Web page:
In the mid-twentieth century, the English literary historian C. S. Lewis, the author of several apologetic works and religious broadcasts on the BBC, began to write fairy tales. Incredibly quickly—seven books in less than seven years—he created a whole epic about a magical land, Narnia, the name of which he had found on ancient maps.
The professor’s friend J. R. R. Tolkien, professor of languages and literature at Oxford University, was wary of Lewis’s fairy tales. It seemed to him that Lewis had piled up mythology, plots and meanings. But children immediately came to love the story of Narnia—they would read, re-read it and bombard the venerable professor with letters of gratitude and questions. And the professor answered many of them delicately and with great love.
The Chronicles of Narnia are still loved and read all over the world today. Some try to argue with the epic’s main idea, delving into the question, “What did the author want to say?” But in this case the author was unequivocal, and even children understand that the system of his allegories is about Christianity. Despite the fact that our post-Christian society thinks otherwise, Lewis wrote about Christ.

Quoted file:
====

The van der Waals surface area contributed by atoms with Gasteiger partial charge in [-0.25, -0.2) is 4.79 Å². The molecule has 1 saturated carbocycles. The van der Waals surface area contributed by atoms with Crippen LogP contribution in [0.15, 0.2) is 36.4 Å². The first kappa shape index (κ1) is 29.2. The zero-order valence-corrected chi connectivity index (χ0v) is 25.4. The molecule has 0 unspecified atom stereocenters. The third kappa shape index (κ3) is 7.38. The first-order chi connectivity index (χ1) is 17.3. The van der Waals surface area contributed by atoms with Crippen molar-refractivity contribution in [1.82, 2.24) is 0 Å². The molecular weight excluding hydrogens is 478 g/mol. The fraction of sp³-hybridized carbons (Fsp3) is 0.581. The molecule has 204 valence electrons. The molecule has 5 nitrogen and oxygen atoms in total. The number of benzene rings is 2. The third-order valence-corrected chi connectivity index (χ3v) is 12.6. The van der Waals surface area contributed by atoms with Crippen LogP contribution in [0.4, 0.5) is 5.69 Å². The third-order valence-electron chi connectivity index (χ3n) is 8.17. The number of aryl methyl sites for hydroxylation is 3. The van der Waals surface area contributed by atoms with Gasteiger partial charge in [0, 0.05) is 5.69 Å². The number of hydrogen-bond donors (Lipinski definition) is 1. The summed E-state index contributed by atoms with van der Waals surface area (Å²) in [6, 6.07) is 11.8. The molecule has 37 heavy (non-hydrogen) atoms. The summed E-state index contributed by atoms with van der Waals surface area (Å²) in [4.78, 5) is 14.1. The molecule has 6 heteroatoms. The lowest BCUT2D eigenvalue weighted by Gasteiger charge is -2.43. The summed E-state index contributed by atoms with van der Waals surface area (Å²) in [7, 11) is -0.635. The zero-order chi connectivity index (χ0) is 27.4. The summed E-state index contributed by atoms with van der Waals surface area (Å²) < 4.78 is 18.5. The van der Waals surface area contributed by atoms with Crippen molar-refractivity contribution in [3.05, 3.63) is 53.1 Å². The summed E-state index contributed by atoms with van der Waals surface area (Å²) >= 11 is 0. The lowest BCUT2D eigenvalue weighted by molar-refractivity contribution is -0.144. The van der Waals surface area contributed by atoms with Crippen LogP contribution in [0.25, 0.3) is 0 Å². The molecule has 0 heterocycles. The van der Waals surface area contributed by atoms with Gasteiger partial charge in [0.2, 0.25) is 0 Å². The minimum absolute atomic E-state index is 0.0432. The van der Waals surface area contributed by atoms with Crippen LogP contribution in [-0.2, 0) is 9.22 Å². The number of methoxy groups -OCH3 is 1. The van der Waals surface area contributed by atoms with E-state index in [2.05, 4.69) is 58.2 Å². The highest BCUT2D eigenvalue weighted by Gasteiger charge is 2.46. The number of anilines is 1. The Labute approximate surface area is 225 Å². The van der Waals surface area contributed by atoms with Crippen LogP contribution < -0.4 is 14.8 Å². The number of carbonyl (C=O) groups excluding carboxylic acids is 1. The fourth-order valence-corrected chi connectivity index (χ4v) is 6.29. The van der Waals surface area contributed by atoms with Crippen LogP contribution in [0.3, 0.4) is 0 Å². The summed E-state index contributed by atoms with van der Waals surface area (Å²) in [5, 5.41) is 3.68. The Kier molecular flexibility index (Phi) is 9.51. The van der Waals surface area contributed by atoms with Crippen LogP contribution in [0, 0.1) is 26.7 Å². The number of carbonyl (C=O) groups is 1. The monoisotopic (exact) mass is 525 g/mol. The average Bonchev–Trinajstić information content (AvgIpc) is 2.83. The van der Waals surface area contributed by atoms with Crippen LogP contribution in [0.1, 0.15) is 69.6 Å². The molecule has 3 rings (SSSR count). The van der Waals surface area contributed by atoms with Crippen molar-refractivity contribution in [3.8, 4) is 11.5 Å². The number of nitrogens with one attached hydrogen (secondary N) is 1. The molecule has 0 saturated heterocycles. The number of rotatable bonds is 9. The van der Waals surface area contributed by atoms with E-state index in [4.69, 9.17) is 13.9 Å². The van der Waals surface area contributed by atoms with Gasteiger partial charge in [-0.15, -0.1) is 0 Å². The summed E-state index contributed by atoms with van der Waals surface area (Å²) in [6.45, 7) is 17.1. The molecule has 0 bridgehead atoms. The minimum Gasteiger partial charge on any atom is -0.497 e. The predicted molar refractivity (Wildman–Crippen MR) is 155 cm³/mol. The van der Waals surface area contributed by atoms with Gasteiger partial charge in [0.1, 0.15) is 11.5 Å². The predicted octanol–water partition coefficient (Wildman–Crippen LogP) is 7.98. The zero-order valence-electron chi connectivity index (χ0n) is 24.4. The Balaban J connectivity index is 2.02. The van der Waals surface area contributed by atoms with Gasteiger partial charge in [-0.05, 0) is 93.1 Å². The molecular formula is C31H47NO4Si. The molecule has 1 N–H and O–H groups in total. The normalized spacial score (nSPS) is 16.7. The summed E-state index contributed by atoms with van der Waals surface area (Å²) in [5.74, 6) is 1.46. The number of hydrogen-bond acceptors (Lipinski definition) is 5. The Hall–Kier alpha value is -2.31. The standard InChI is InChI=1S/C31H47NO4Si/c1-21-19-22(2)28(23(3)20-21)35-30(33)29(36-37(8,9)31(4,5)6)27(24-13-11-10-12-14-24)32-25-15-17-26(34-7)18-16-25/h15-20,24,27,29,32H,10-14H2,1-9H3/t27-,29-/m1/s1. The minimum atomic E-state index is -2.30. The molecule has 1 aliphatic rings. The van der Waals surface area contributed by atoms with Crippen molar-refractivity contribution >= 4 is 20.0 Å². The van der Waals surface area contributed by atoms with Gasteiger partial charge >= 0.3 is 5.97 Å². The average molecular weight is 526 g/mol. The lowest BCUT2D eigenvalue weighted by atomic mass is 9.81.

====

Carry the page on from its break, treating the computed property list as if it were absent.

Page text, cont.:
The allegorical image of Christ in The Chronicles of Narnia is the Great Lion Aslan. He appears whenever he likes, but always at the most important moments. He helps the characters understand what’s what and make right decisions. He is the creator and the foundation of Narnia—it is by him that it lives and breathes.